Deep Zoom File Format Overview
The file format used by Deep Zoom source files is XML based. In your source file you can specify a format for a single large image or for a collection of images. This overview explains how Deep Zoom works with these formats.
You can use a tool to create a Deep Zoom source file (for example, Deep Zoom Composer or Photosynth). This provides a way to see how the Deep Zoom file format works, including how the tiles and tile information are stored on disc.
Deep Zoom image pyramids support only the image files supported by the BitmapImage class.
This topic contains the following sections.
Single large images in Deep Zoom are represented by a tiled image pyramid. This allows the Deep Zoom rendering engine to grab only that bit of data that is necessary for a particular view of an image. If an image is being viewed zoomed out very far, then a small thumbnail is all that’s needed to show the image on screen.
However, if the user is zoomed in to a specific area of a large image, then only those tiles needed to show the specific areas are downloaded. This can lead to very large bandwidth savings because often only some aspects of a large image are interesting to the user. The illustration below shows what the image pyramid looks like conceptually. An image is stored as a tiled image pyramid. At each level of the pyramid, the image is scaled down by 4 (a factor of 2 in each dimension). Also, the image is tiled up into 256x256 tiles.
If, for example, you were zoomed in to see only the highlighted middle part of the image, Deep Zoom only loads the highlighted tiles, instead of the entire 1024x1024 image.
Each resolution of the pyramid is called a level. Levels are counted from the 1x1 pixel as level 0. Each level is the size 2(level)x2(level). Each level is stored in a separate folder. All levels are stored in a folder with the same name as the DZI file with the extension removed and "_files" appended to it. For example, the pyramid for test.dzi is stored in test_files. Each level may be broken up into several tiles. The tiles are named as column_row.format, where row is the row number of the tile (starting from 0 at top) and column is the column number of the tile (starting from 0 at left). format is the appropriate extension for the image format used – either JPEG or PNG.
Deep Zoom also supports the concept of sparse images. Sparse images allow a user to create an image that has more resolution in some parts of the image than others.
This is useful if a user wants to create an image with a fractal layout, for example a car ad with more details in the bottom right corner, which a user could zoom in to for more information.
The figure below conceptually shows an image pyramid inside another image pyramid (called a sparse image):
A collection is made up of multiple images. Deep Zoom optimizes working with a collection of images by enabling lower levels of multiple images to share tiles which, reduces network traffic and render hundreds of high-resolution images at once. The collection optimization in Deep Zoom takes advantage of the fact that many times a user will want to display related content and then zoom in on one particular detail. With collections, thumbnails of images are stored on a shared tile (of 256x256 pixels).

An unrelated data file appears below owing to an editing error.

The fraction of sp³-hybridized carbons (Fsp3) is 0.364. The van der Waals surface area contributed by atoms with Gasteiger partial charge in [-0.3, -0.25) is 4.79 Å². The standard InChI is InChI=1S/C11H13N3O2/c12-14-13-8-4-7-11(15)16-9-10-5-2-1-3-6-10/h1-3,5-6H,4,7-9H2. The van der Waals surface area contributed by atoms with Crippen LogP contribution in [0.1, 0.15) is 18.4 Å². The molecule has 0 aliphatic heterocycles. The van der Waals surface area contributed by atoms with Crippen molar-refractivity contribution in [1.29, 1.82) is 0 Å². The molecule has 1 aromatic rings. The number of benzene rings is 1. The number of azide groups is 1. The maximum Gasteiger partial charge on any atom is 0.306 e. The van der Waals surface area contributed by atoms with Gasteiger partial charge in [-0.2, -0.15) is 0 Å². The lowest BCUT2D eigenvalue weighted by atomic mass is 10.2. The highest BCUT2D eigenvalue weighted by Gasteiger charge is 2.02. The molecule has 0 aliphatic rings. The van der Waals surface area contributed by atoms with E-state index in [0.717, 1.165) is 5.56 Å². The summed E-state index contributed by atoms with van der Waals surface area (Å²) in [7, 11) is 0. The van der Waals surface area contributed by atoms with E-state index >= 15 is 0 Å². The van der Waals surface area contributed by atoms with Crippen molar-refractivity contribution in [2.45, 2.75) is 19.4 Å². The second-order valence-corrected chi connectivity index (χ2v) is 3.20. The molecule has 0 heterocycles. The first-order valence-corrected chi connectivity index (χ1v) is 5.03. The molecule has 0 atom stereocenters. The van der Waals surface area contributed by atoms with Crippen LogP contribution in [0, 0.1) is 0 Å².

For example, Deep Zoom can load and decode only one tile, and retrieve the thumbnails for a hundred images in one operation.
The following illustration shows how thumbnails are stored at various levels of detail.
Toward the top of the pyramid, all the images are packed into a single tile. In the middle of the pyramid, images share tiles, but multiple tiles may be needed to contain all the images. At the bottom of the pyramid, there is usually one image per tile.
The Deep Zoom collection is stored in image pyramids much like single images are, including how the tiles are named and numbered. Level numbers for collections refer to the size of each image in the tiles, not the total size of all the images. For instance, at level 2, there is a 4x4 pixel version of each image.
Images are stored in shared levels to make access to related images (which frequently share tiles) much faster and require fewer server roundtrips and less image decoding. Imagine a scenario where all the images on screen are fairly small – it will only require downloading a small number of tiles to get the images required for display.
Note that the items in a collection are stored and laid out spatially in a fashion that scales down nicely from one level to the next. Deep Zoom collections store layout information for individual items in a collection only once for each item. The layout used is called "Morton Layout." The nth item is stored in a location found by separating out the even and odd bits of n, then using those to find a row and column. For instance, the 5th image is 510=1012 which is split into 112=310 and 02=010. So it is stored in the 0th row and 3rd column of the collection.
For example, when building a collection, items are laid out (in chronological order) as follows:
0 1 4 5 16 17
2 3 6 7 18 19
8 9 12 13 ...
10 11 14 15
You can see how this is really a fractal layout and can grow to infinity.
Note that the preceding picture shows only three levels of tiles. However, a collection contains level 0 up to the maximum level chosen for the collection. The tile size must be greater than or equal to 2maxlevel.
There is a schema specifying the XML structure of the source file used for single images and collections. The following resources are available: